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Trio of Islands, Poised for Grand Legacy, Hit the Market for $100 Million

fairweather enterprises

A rare trio of islands off the coast of Panama offering 50 pristine beaches stretching along more than 19 miles of the islands’ coastline and encompassing approximately 1800 acres will be introduced to the market for the first time in 35+ years for $100 Million.

The islands are the premiere flagship of Pangea World, a landmark new transnational sustainable development endeavor that will offer the buyer instant status as a global player on the world stage, with access to work directly with heads of state and leading institutions of the highest caliber. Top officials at the United Nations, the National Academy of Sciences, the Smithsonian, heads of state, and business leaders have all endorsed Pangea World.
If you are the lucky owner of the islands, you might build a stunning new private residence and a few luxury, eco-friendly beachfront resorts and use the revenue to fund scientific exploration. This might include exploring the coral off the islands to see if they have medicinal value or scientists surveying the islands and surrounding waters for new species and natural resources. Perhaps it’s looking at how diverse animals have migrated across the Pacific Ocean.
“We aren’t selling a property, we’re selling a legacy,” says Dr. Hana Ayala, who is the visionary and co-seller on the deal.  “The new owner will leave a lasting benefit to the environment and to humanity.”
There’s a precedent for wealthy individuals investing in real estate with ambitious environmental objectives. Oracle founder Larry Ellison spent an estimated $300 to $500 million on a Hawaiian island in 2014 with plans to turn it into “the first economically viable 100% green community.” Ellison envisions a form of sustainable utopia with renewable energy, electric cars and desalination. Leonardo DiCaprio also acquired an island off the coast of Belize, and is now planning to open an eco-resort there.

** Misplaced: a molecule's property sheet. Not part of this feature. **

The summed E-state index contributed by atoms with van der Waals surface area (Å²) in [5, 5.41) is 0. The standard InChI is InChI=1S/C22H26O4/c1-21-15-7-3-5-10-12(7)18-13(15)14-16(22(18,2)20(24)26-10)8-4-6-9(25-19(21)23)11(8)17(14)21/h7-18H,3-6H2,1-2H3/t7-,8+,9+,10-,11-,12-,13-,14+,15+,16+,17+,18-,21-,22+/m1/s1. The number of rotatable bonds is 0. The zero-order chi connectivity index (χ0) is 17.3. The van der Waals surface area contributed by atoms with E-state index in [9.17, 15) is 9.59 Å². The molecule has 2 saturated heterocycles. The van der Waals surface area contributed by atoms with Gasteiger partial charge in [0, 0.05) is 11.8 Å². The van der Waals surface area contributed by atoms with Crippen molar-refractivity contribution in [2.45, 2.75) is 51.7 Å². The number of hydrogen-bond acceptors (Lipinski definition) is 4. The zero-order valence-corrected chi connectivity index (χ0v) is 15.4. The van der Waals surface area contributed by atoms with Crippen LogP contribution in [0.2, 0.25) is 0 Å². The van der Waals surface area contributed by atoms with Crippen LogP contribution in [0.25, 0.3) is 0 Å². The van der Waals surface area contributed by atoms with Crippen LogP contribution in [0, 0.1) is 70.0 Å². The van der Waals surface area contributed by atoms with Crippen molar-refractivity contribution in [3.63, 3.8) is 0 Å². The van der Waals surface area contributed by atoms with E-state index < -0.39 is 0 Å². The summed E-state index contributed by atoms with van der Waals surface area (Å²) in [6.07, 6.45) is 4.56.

“It’s very beautiful, it’s applaudable,” says Ayala of these efforts. “What we are doing is in a totally different league.”

As Ayala sees it, the economic development model she is championing can be introduced across the Pacific Island region, as a way of raking in tourism dollars while also protecting unique natural resources and spearheading basic research. 

Her vision and strategy, which have already gained the support of heads of state in the region, are to explore and value the islands' geological and ecological connections with various distant parts of the Pacific Island nations as a foundation for building a transnational knowledge economy.

While Ayala is co-seller and face of the project, the islands are actually owned by German businessman Claus Mittermayer, 57, whose family bought them in the 1970s. A mutual friend connected Ayala with Mittermayer in 2006, at her request. “I sort of intended to have a ten-minute courtesy call, but several hours later we were still talking.” He was so taken with Ayala’s vision he rejected a $30 million offer for one of the islands several years ago, saying he didn’t want it to be turned into an overdeveloped tourist spot. ”The islands are uniquely suited for what Hana has in mind,” says Mittermayer. “It’s the highest and best use of the real estate.”

The islands are being introduced to the market by two exclusive Christie’s International affiliates, the Beverly Hills-based Hilton & Hyland and Christie’s Panamanian-based Panama Premier Estates. To learn more about the islands and Pangea World, please click here